13 Jul Pregnancy: Month 8: What Our Dietitian Has To Say
You’re nearing the end of your pregnancy and by this time you will most likely be feeling uncomfortably heavy, moving around will be more tedious and you will be more tired than usual. Your baby will be gaining weight rapidly at this point, so you may find that you are extra hungry. But as the baby continues to grow and push upwards into your abdomen, you may find that you get full more quickly or that you experience heartburn when eating, due to less space available in your stomach. Getting in enough nutrients, protein and calories are as important as ever during this critical growth period so if you find that you are struggling to eat enough at meals or if heartburn is interfering with your eating habits, it’s important to work around this so that you can continue to get in all of the nutrients that you and your baby need.
You will be needing an extra 450 calories and a total of 71g of protein per day during the 3rd trimester. These extra calories are equivalent to about two slices of bread with peanut butter and a banana. So, you will need to eat an extra snack or slightly bigger portions in order to get in enough nutrients. However, large or heavy meals can lead to heartburn and are not always possible when you have a baby pushing on your stomach, so it’s important to keep your meals small and to rather eat every 2 – 3 hours to get enough nutrients in. Make sure each meal “counts” by choosing meals that are rich in nutrients. An easy way to know if your meal is nutrient rich is to make sure it is colourful and has lots of fruits and vegetables in it. You should also make sure to add a good source of protein such as beans, tofu, eggs, yoghurt or lean meat and some healthy fats such as hummus, tahini, nut butters, avocado, coconut, nuts or seeds to each meal. Try this delicious Peanut Stir Fry which is packed with vegetables, tofu and healthy fats from the peanut butter.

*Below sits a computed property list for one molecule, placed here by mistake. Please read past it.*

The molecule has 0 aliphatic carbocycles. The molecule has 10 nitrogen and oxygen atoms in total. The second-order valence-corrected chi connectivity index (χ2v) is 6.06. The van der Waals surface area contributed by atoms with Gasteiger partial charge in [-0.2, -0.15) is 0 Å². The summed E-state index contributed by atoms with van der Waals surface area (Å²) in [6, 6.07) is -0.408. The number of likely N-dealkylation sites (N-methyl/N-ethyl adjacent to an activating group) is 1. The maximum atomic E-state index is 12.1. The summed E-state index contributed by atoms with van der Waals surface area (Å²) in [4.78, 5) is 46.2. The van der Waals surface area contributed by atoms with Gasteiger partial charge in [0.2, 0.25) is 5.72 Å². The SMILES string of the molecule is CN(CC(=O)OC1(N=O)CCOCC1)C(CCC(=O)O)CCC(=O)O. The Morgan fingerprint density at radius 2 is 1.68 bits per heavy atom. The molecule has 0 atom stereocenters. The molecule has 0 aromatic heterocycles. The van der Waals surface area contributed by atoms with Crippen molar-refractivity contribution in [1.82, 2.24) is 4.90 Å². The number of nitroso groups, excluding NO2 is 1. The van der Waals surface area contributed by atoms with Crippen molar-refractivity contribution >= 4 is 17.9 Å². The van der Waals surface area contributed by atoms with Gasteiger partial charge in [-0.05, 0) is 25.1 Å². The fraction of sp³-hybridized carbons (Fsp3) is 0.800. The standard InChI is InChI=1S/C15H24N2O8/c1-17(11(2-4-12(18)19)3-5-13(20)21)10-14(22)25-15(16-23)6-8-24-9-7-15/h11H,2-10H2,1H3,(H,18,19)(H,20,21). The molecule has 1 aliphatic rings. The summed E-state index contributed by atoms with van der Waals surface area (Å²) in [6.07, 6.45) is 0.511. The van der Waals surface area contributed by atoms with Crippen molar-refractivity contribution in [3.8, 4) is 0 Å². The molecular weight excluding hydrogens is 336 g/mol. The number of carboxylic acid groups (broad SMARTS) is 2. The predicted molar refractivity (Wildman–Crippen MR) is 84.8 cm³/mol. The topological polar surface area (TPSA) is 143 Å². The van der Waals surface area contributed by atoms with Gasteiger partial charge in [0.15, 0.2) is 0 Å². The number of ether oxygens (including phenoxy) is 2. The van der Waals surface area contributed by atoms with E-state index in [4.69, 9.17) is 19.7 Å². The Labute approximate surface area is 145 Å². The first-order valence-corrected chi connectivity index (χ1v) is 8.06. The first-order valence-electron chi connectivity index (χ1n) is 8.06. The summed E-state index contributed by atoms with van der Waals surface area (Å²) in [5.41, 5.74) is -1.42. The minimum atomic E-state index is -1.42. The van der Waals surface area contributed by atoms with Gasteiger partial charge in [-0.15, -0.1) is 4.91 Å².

MY TOP TIPS FOR DEALING WITH HEARTBURN:
- Heartburn is exacerbated by eating fatty/oily, spicy and acidic foods. If you are struggling with heartburn, avoid eating any foods that fall into these categories.
- Heartburn usually occurs after meals, especially at night when one tends to recline soon after eating dinner, causing stomach acid to come up into the throat area. Staying upright for at least 2-3 hours after eating can help your food go down and prevent stomach acid from coming up into the oesophagus. If you must lie down or recline, prop yourself up on some pillows so that your upper body is elevated. Also aim to have dinner earlier so that there is time for your food to go down before going to bed.
- Avoid eating large meals as this increases the risk of heartburn, rather aim to eat small nutritious meals every 2 – 3 hours.